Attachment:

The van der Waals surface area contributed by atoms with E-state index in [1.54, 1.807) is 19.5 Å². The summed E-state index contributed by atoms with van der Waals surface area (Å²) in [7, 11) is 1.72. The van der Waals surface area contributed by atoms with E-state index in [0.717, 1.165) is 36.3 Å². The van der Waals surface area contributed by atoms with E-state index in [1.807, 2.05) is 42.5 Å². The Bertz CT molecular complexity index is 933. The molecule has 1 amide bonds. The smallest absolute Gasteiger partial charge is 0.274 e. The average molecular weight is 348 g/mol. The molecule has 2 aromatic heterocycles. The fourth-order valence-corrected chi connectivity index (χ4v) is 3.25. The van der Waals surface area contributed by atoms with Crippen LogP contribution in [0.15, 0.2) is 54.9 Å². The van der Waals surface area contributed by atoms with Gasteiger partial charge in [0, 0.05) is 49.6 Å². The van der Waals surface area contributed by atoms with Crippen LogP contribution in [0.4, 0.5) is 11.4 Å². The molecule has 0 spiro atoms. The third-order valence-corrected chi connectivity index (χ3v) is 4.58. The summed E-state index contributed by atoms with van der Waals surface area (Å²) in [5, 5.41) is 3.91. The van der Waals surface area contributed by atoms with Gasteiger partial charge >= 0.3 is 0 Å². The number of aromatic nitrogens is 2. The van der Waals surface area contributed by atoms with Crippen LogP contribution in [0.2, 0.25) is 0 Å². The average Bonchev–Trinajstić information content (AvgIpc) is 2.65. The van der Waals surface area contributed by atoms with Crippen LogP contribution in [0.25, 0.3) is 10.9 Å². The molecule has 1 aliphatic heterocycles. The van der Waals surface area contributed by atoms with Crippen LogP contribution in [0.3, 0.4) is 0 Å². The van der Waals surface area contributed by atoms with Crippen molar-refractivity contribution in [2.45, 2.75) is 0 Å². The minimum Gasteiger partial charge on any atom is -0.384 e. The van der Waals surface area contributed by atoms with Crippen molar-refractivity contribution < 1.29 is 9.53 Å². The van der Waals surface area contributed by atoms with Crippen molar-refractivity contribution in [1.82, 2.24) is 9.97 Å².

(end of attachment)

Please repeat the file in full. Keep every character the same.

The van der Waals surface area contributed by atoms with E-state index in [1.54, 1.807) is 19.5 Å². The summed E-state index contributed by atoms with van der Waals surface area (Å²) in [7, 11) is 1.72. The van der Waals surface area contributed by atoms with E-state index in [0.717, 1.165) is 36.3 Å². The van der Waals surface area contributed by atoms with E-state index in [1.807, 2.05) is 42.5 Å². The Bertz CT molecular complexity index is 933. The molecule has 1 amide bonds. The smallest absolute Gasteiger partial charge is 0.274 e. The average molecular weight is 348 g/mol. The molecule has 2 aromatic heterocycles. The fourth-order valence-corrected chi connectivity index (χ4v) is 3.25. The van der Waals surface area contributed by atoms with Crippen LogP contribution in [0.15, 0.2) is 54.9 Å². The van der Waals surface area contributed by atoms with Gasteiger partial charge in [0, 0.05) is 49.6 Å². The van der Waals surface area contributed by atoms with Crippen LogP contribution in [0.4, 0.5) is 11.4 Å². The molecule has 0 spiro atoms. The third-order valence-corrected chi connectivity index (χ3v) is 4.58. The summed E-state index contributed by atoms with van der Waals surface area (Å²) in [5, 5.41) is 3.91. The van der Waals surface area contributed by atoms with Gasteiger partial charge >= 0.3 is 0 Å². The number of aromatic nitrogens is 2. The van der Waals surface area contributed by atoms with Crippen LogP contribution in [0.2, 0.25) is 0 Å². The average Bonchev–Trinajstić information content (AvgIpc) is 2.65. The van der Waals surface area contributed by atoms with Crippen LogP contribution in [0.25, 0.3) is 10.9 Å². The molecule has 1 aliphatic heterocycles. The van der Waals surface area contributed by atoms with Crippen LogP contribution in [0.3, 0.4) is 0 Å². The van der Waals surface area contributed by atoms with Crippen molar-refractivity contribution in [2.45, 2.75) is 0 Å². The minimum Gasteiger partial charge on any atom is -0.384 e. The van der Waals surface area contributed by atoms with Crippen molar-refractivity contribution < 1.29 is 9.53 Å². The van der Waals surface area contributed by atoms with Crippen molar-refractivity contribution in [1.82, 2.24) is 9.97 Å².